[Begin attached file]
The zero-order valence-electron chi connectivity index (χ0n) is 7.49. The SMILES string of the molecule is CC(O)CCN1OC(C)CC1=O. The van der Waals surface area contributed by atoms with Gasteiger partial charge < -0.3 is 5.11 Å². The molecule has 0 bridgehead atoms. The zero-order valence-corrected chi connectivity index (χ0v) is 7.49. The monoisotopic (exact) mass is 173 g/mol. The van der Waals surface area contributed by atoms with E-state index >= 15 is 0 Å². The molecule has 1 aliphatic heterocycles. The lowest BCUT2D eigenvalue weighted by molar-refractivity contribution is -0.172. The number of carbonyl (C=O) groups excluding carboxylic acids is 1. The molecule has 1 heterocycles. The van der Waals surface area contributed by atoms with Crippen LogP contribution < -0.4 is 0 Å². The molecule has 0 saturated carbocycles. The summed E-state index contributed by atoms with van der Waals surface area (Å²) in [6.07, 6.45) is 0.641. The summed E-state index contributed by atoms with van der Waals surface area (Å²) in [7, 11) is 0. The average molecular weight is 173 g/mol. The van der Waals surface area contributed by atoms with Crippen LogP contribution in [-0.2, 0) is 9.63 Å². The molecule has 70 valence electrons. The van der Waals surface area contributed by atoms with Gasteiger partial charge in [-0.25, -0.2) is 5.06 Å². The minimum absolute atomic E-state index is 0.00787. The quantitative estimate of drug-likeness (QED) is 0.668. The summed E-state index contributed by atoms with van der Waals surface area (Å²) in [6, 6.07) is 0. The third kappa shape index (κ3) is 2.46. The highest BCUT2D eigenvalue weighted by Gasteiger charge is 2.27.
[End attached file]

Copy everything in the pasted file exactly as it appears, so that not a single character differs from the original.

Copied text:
The zero-order valence-electron chi connectivity index (χ0n) is 7.49. The SMILES string of the molecule is CC(O)CCN1OC(C)CC1=O. The van der Waals surface area contributed by atoms with Gasteiger partial charge < -0.3 is 5.11 Å². The molecule has 0 bridgehead atoms. The zero-order valence-corrected chi connectivity index (χ0v) is 7.49. The monoisotopic (exact) mass is 173 g/mol. The van der Waals surface area contributed by atoms with E-state index >= 15 is 0 Å². The molecule has 1 aliphatic heterocycles. The lowest BCUT2D eigenvalue weighted by molar-refractivity contribution is -0.172. The number of carbonyl (C=O) groups excluding carboxylic acids is 1. The molecule has 1 heterocycles. The van der Waals surface area contributed by atoms with Crippen LogP contribution < -0.4 is 0 Å². The molecule has 0 saturated carbocycles. The summed E-state index contributed by atoms with van der Waals surface area (Å²) in [6.07, 6.45) is 0.641. The summed E-state index contributed by atoms with van der Waals surface area (Å²) in [7, 11) is 0. The average molecular weight is 173 g/mol. The van der Waals surface area contributed by atoms with Crippen LogP contribution in [-0.2, 0) is 9.63 Å². The molecule has 70 valence electrons. The van der Waals surface area contributed by atoms with Gasteiger partial charge in [-0.25, -0.2) is 5.06 Å². The minimum absolute atomic E-state index is 0.00787. The quantitative estimate of drug-likeness (QED) is 0.668. The summed E-state index contributed by atoms with van der Waals surface area (Å²) in [6, 6.07) is 0. The third kappa shape index (κ3) is 2.46. The highest BCUT2D eigenvalue weighted by Gasteiger charge is 2.27.